I want to establish a microwave link (1.2GHz) between two stations using antennas with a directional radiation pattern. The stations have a clear line of sight to each other. Each antenna is attached to a half-duplex transceiver operating at relatively low power.

If the antennas are too far apart to align "by eye", what's a good procedure to use that is applicable in general for aligning this type of antenna system? I want to align the antennas for best reception (maximum signal intensity, low error rate) at each station when the other transmits.

Assume there is a licensed operator present at each station who can manually operate the transceivers, and that the operators can communicate with each other in real time (with cell phones). Additionally, the transceivers are software-defined radio devices, so it is very easy to get FFT/waterfall displays from them, as well as test with non-standard signals. However, a procedure that uses a common modulation scheme to align (e.g. narrowband FM voice) would be preferred.


1 Answer 1


Use a map and a compass.

Really. It doesn't have to be more involved than that. As long as we are talking about line of sight propagation, that should be close enough to get you well within the ballpark unless this is about hugely directional antennas (as in, beam widths of perhaps 10° or narrower in the horizontal plane), and even if that's the case, it gets you a start.

Pull out a map (it can be digital or paper-based), mark the two antenna locations, and determine the magnetic bearing between them. For what can be reliably achieved on UHF, I'd probably just use a straight ruler and not worry about things like great circle propagation. Then, bring a compass to each location and aim the antennas in roughly the correct direction: as good as you can, but not fretting over half a degree. Make a test transmission, note the signal strength, adjust one of the antennas by some reasonable fraction of the beam width in either direction, try it again, rinse and repeat until you hit peak signal strength. Mark the exact antenna direction somehow in case someone bumps it, go back in and have a cup of your hot beverage of choice.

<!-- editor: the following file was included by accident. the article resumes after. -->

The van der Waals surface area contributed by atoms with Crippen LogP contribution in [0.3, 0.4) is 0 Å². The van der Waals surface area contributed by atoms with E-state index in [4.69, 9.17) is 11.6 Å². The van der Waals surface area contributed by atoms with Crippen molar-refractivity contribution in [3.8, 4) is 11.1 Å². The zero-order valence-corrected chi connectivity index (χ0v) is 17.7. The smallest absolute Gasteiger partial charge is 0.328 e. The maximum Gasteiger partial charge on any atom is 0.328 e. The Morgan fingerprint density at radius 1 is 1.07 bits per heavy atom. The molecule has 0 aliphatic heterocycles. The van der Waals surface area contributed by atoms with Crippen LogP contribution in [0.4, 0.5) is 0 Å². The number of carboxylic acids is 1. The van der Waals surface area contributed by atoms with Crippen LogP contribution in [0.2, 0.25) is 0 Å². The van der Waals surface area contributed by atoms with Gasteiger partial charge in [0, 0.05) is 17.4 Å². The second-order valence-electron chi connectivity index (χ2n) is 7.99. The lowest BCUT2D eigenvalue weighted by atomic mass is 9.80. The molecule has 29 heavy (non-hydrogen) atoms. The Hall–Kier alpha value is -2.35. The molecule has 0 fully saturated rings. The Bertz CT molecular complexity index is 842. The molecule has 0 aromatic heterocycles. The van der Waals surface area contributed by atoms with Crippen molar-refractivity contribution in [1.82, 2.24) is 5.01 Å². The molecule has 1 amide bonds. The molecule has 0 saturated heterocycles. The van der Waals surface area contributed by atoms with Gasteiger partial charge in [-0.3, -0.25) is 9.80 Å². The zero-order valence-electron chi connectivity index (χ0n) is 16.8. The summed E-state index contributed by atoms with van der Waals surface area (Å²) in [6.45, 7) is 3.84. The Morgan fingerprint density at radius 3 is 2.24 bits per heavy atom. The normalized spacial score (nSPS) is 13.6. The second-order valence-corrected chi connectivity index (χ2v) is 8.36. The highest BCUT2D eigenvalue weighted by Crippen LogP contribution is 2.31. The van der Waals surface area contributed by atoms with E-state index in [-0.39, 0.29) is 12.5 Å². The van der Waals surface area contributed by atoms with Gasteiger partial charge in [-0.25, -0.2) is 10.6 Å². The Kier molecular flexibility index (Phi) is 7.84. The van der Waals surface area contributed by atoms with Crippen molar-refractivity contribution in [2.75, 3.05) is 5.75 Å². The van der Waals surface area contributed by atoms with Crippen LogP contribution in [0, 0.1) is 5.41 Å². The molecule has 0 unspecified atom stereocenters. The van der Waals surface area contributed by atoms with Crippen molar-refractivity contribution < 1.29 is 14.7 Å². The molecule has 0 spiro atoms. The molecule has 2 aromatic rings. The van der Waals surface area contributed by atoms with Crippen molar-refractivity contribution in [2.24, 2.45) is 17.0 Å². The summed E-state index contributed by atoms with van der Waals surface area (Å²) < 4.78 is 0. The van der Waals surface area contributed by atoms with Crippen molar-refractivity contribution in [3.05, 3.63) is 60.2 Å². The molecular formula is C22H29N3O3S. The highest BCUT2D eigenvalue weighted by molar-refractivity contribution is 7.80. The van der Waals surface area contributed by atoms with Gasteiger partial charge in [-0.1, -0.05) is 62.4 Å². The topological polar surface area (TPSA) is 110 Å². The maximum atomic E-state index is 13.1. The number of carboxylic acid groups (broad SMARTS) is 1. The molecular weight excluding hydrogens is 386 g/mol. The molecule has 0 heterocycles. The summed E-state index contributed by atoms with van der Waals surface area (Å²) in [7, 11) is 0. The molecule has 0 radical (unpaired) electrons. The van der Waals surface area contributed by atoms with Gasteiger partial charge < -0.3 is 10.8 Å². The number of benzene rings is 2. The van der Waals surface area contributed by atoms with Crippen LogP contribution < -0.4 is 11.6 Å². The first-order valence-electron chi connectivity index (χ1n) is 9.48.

If you want to save time and the remote station can transmit continuously, after doing the coarse general-direction aiming you can even simply have the remote station transmit (using a fixed-power fixed-frequency mode; I would suggest a continuous carrier in CW mode, technically N0N) then gradually aim for the strongest received signal. When you are done, switch roles such that the receiving station becomes the transmitting station, and perform the process all over again. All you would need for that is a reliable means of measuring the received signal strength to sufficient precision.


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